Whilst the possibility of capturing UK to UK communications through intercepting submarine cables was appreciated at the time RIPA was enacted, the transformation in internet usage has correspondingly transformed the significance and intrusiveness of this power. The chief protection in RIPA on the examination of material captured in this way applies only to the content of communications and not ‘communications data’, which as explained at the outset of this article can be extremely revealing.

There have also been other surprises, such as the fact that a little-known provision of the Telecommunications Act 1984 has been used by GCHQ to obtain communications data in bulk from telecommunications companies, despite the fact that the provision says nothing about the subject. A challenge is pending in the Investigatory Powers Tribunal.

"The Snowden leaks awoke civil society to the extent of modern state surveillance powers and the extent to which old laws were creaking under the strain of regulating them"

David Anderson QC’s review of the RIPA regime concluded that it was ‘obscure’ and ‘incomprehensible to all but a tiny band of initiates’. He pointed out that a multitude of alternative powers, some of them without statutory safeguards, confused the picture further. The position was ‘undemocratic, unnecessary and – in the long run – intolerable’.

The IPA regime

The IPA sets out for the first time a detailed code to regulate covert access and use of internet and telephony data. This includes a suite of ‘bulk’ powers, including bulk interception and bulk communications data acquisition powers. Critics of the IPA are right to point out that Parliament did nothing to curb the surveillance powers of police and intelligence agencies, and in some respects extended them.

The price of the renewed democratic licence to operate the covert powers set out in the Act was the introduction of judicial approval of warrants. Generally speaking, warrants are required for intercepting the content of communications or for equipment interference (computer hacking). At present, warrants are issued by Secretaries of State. Under the IPA, a warrant cannot be issued by the Secretary of State unless it has been approved by a Judicial Commissioner (JC). JCs are required by the Act to review the necessity and proportionality of the warrant. This represents a fundamental constitutional change, the effect of which will probably not be fully apparent for several years.

Fifteen JCs have been appointed, under the overall authority of Lord Justice Fulford, who holds the new post of Investigatory Powers Commissioner. Each of the JCs holds or has held high judicial office and they are drawn from each country in the UK.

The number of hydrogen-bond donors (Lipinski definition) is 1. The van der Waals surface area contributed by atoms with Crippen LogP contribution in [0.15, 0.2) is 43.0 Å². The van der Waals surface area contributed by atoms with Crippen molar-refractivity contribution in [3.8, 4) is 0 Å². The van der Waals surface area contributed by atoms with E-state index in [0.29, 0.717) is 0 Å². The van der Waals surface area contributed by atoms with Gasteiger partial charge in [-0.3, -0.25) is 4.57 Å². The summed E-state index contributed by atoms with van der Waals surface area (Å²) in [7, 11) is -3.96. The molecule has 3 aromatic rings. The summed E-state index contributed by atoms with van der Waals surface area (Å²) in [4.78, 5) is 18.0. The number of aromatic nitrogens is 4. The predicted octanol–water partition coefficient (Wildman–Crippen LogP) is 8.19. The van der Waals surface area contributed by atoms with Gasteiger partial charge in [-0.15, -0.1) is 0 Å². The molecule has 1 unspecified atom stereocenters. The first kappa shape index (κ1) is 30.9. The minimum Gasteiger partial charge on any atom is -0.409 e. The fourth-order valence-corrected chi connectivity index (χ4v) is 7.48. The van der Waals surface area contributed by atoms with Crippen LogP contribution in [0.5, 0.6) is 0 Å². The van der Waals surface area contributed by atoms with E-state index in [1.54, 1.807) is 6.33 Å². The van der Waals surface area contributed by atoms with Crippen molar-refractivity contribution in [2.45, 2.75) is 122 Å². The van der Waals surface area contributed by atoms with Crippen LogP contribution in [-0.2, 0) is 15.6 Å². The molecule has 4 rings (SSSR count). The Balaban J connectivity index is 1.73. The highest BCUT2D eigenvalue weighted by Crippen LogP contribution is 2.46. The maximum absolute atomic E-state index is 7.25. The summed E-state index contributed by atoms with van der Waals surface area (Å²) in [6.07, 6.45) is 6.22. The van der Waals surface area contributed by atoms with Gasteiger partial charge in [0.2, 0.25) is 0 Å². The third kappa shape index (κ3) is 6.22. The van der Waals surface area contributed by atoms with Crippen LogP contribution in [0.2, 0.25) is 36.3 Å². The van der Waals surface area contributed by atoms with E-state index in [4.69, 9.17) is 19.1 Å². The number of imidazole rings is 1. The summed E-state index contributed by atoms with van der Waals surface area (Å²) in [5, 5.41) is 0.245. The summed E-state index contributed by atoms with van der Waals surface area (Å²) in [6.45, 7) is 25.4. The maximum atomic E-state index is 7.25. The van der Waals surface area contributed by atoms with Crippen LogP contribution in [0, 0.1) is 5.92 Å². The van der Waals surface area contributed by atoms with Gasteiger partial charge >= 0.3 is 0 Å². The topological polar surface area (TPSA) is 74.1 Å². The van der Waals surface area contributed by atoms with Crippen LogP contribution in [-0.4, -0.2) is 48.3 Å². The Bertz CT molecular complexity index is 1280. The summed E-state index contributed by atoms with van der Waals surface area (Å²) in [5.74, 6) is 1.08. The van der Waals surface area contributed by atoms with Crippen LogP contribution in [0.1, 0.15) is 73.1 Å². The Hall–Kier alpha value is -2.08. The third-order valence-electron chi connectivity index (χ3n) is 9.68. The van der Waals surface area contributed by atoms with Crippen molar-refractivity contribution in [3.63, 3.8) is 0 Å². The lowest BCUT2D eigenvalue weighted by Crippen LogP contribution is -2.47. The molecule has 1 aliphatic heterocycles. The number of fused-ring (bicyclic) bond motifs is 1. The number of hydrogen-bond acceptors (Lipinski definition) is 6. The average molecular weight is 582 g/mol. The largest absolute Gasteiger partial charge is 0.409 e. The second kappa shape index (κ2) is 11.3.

The Investigatory Powers Commissioner has recently published his first ‘Advisory Notice’, which aims to bring some transparency and clarity to the role that JCs will perform in approving warrants. One of the issues the notice addresses is what the Commissioner makes of the injunction in the IPA that JCs should apply the same approach as would be applied in a ‘judicial review’. This issue attracted a great deal of debate during the passage of the Bill with many taking the view that the JCs would be restricted to applying Wednesbury review. Those suggestions have been scotched by the Advisory Notice.

The notice explains that in cases engaging fundamental rights UK courts ask themselves in judicial review proceedings whether a measure is necessary and proportionate, not whether the Secretary of State’s view that the measure is proportionate is a rational view to hold. Therefore, ‘the Judicial Commissioners will not… approach their task by asking whether a Secretary of State’s decision that a warrant is necessary and proportionate is Wednesbury reasonable, as this would not provide the requisite independent safeguard’.

One inadequacy in the IPA has already been exposed. It relates to the power for public authorities to issue notices to obtain communications data, ie non-content data. This power does not require a warrant.

Following a ruling of the Grand Chamber of the CJEU, the Court of Appeal ruled in January this year in the Tom Watson case that the absence of independent approval of such notices is contrary to EU law (SSHD v Watson & Ors [2018] EWCA Civ 70). The government intends to amend the IPA to introduce a requirement of approval by independent officials who will be under the authority of the Investigatory Powers Commissioner.

This episode is reflective of the fact that the law in this field, in the UK and abroad, has historically drawn a sharp distinction between content and non-content data, giving heightened protection to the former. But as explained at the outset of this article, the relevance of that distinction from the perspective of individual privacy has been greatly eroded by technological and societal changes.

Safeguards yet to be tested

We have come a long way since RIPA was enacted. But the journey is by no means over. The IPA sets out the skeleton for the regime of judicial oversight and approval of covert surveillance powers but how that regime operates in practice will depend to a large degree on how the Investigatory Powers Commissioner and the JCs exercise their considerable powers.

Contributor Tom Hickman is a barrister at Blackstone Chambers and Standing Counsel to the Investigatory Powers Commissioner